by Professor Brook K. Baker, Northeastern U. School of Law, Health GAP Senior Policy Analyst
A draft of President Trump’s Executive Order (EO) on “Reducing the Costs of Medical Products and Enhancing American Biomedical Innovation” has been leaked, and the text provides a concerning first look at the administration’s dangerous medicine for consumers at home and abroad. As expected, the leaked text places significant blame for high US prices, not on the monopolies enjoyed by biopharmaceutical companies, but on foreign countries that “pay too little” for medicines and that “devalue American innovation,” for example by utilizing price controls or refusing to list for reimbursement drugs that are priced in excess of their therapeutic value. There is no evidence that these policy moves by foreign countries are responsible for high drug prices in the US.
Earlier this year, the president said the drug industry was “getting away with murder,” and if this Executive Order stands as written, he’ll be providing them a deadlier weapon to use.
Under the draft EO, President Trump would direct his executive agencies to engage in a three-part offensive against foreign countries: (1) to study other countries’ procurement and supply systems and the price differentials they pay, (2) to review multilateral and bilateral agreements that need to be revised to promote greater intellectual property protection, and (3) to review potential violations of existing trade agreements including available enforcement options. These efforts would not result in price reductions in the US and would likely lead to price increases for consumers overseas, including in many poorer countries.
My previous blog detailed the precise complaints that the Trump administration has laid against eleven countries listed as priority watch list countries in the USTR’s 2017 Special 301 Report. Basically, the report seeks longer, stronger, and broader monopoly protections for biopharmaceutical patents and more stringent enforcement of IP rights through enhanced IP enforcement.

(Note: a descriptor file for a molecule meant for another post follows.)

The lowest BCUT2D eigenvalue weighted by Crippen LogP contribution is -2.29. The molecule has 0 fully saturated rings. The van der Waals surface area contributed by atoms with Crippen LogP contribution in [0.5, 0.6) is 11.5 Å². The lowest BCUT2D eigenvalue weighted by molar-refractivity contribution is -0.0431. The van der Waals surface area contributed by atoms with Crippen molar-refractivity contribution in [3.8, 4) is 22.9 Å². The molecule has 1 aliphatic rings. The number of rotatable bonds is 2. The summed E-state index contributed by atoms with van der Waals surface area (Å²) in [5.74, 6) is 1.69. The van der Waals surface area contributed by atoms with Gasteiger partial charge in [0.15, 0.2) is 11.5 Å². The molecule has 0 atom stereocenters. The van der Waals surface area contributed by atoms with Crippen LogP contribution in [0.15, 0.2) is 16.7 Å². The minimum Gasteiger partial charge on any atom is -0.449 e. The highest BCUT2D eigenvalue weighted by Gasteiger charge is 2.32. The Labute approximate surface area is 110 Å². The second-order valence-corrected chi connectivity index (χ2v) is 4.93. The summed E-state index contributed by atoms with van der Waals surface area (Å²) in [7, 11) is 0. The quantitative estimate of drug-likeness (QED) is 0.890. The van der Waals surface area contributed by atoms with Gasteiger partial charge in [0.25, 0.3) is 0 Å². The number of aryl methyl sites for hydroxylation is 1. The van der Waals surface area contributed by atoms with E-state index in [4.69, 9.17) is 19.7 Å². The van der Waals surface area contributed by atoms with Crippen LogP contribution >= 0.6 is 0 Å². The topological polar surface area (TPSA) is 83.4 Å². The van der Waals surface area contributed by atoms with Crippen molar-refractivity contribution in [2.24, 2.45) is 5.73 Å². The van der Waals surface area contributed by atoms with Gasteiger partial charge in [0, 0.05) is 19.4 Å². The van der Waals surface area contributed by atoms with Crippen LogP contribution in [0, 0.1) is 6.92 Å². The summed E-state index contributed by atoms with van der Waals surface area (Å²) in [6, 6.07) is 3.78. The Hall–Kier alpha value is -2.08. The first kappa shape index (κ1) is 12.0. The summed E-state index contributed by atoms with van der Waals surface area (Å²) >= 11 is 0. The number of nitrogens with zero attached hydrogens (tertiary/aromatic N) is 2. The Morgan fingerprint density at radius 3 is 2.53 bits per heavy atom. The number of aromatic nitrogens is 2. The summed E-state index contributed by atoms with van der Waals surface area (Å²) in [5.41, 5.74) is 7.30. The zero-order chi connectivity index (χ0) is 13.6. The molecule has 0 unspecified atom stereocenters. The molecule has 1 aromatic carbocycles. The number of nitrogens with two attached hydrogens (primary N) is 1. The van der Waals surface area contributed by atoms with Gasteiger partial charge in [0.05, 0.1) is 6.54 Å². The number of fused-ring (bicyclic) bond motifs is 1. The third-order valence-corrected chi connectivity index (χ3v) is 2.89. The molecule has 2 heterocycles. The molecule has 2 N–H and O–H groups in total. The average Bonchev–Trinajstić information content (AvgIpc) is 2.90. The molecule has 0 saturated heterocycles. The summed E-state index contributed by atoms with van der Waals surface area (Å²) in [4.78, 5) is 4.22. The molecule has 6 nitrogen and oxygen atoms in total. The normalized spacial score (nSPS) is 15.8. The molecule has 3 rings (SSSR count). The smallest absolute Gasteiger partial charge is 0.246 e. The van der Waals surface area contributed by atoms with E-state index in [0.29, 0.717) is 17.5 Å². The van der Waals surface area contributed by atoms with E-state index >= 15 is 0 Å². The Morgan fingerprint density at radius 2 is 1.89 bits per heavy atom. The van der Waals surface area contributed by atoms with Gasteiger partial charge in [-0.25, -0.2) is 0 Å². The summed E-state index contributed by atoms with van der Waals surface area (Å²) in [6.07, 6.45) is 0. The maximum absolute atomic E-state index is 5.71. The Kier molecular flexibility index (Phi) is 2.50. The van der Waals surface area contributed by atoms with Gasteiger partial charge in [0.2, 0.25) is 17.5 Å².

The implication of the proposed actions to force higher drug prices on other countries is that Big Pharma would take it easy on US consumers and payers. To date, there is no evidence of any such price moderation by Big Pharma either on existing or new medicines despite much stronger IP protections in multiple bilateral, regional, and multilateral trade agreements since the 1990’s.
President Trump is placing a cynical bet that the American public is too stupid to see through his domestic and foreign policy proposals that actually strengthen Big Pharma’s monopoly power. Ideas like expedited drug approvals, value-based pricing, elimination of discount prices for hospitals primarily serving low-income patients, and draconian intellectual property protections overseas have all been on industry’s wish list for many years. Rather than actually redressing pharmaceutical exclusivities and abusive practices that exacerbate extortionate pricing, President Trump is signing an industry drafted set of proposals under the pretense that these proposals will reduce prices instead of what they’re actually doing: shoring up pharmaceutical hegemony. Hopefully, informed outrage will send him back to the drawing table.
Section 1. Policy
It shall be the policy of the Executive Branch, to the extent consistent with Federal law, to:
e) Ensure that American citizens do not disproportionately subsidize medical product innovation for the rest of the world, or allow foreign governments to unfairly devalue American innovation.
Section 7. United States Trade Representative.
The United States Trade Representative (USTR), in consultation with the Secretary of State, the Secretary of Health and Human Services, and the Secretary of Commerce, and the Secretary of Commerce (sic), shall conduct a comprehensive review of the international drug purchasing and supply system including price differentials between foreign governments and the United States, multilateral and bilateral agreements that need to be revised to promote greater intellectual property protection and competition in the global market, and potential violations of trade agreements and what enforcement mechanisms may be available to the United States under such agreements.